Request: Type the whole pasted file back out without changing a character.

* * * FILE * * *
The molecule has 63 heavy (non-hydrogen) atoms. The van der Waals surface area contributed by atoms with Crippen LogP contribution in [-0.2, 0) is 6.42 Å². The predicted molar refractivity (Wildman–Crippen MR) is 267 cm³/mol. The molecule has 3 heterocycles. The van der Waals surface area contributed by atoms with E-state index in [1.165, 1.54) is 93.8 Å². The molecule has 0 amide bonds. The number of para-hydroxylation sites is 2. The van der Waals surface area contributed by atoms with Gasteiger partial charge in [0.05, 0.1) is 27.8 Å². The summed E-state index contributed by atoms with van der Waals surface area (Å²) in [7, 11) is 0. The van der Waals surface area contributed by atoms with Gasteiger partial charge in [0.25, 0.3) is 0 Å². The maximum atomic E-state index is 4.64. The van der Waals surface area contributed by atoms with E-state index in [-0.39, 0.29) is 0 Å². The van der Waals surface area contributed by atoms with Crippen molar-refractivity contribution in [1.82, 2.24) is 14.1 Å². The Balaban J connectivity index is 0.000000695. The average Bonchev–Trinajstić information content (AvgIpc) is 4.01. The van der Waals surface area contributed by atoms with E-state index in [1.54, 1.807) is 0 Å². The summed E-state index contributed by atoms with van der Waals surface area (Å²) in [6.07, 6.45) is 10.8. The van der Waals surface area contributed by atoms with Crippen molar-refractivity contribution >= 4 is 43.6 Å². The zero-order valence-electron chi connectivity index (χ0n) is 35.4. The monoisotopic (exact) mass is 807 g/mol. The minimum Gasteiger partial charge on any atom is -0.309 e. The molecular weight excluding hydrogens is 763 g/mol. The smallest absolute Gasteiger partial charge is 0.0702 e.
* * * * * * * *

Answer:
The molecule has 63 heavy (non-hydrogen) atoms. The van der Waals surface area contributed by atoms with Crippen LogP contribution in [-0.2, 0) is 6.42 Å². The predicted molar refractivity (Wildman–Crippen MR) is 267 cm³/mol. The molecule has 3 heterocycles. The van der Waals surface area contributed by atoms with E-state index in [1.165, 1.54) is 93.8 Å². The molecule has 0 amide bonds. The number of para-hydroxylation sites is 2. The van der Waals surface area contributed by atoms with Gasteiger partial charge in [0.05, 0.1) is 27.8 Å². The summed E-state index contributed by atoms with van der Waals surface area (Å²) in [7, 11) is 0. The van der Waals surface area contributed by atoms with Gasteiger partial charge in [0.25, 0.3) is 0 Å². The maximum atomic E-state index is 4.64. The van der Waals surface area contributed by atoms with E-state index in [-0.39, 0.29) is 0 Å². The van der Waals surface area contributed by atoms with Crippen molar-refractivity contribution in [1.82, 2.24) is 14.1 Å². The Balaban J connectivity index is 0.000000695. The average Bonchev–Trinajstić information content (AvgIpc) is 4.01. The van der Waals surface area contributed by atoms with E-state index in [1.54, 1.807) is 0 Å². The summed E-state index contributed by atoms with van der Waals surface area (Å²) in [6.07, 6.45) is 10.8. The van der Waals surface area contributed by atoms with Crippen molar-refractivity contribution >= 4 is 43.6 Å². The zero-order valence-electron chi connectivity index (χ0n) is 35.4. The monoisotopic (exact) mass is 807 g/mol. The minimum Gasteiger partial charge on any atom is -0.309 e. The molecular weight excluding hydrogens is 763 g/mol. The smallest absolute Gasteiger partial charge is 0.0702 e.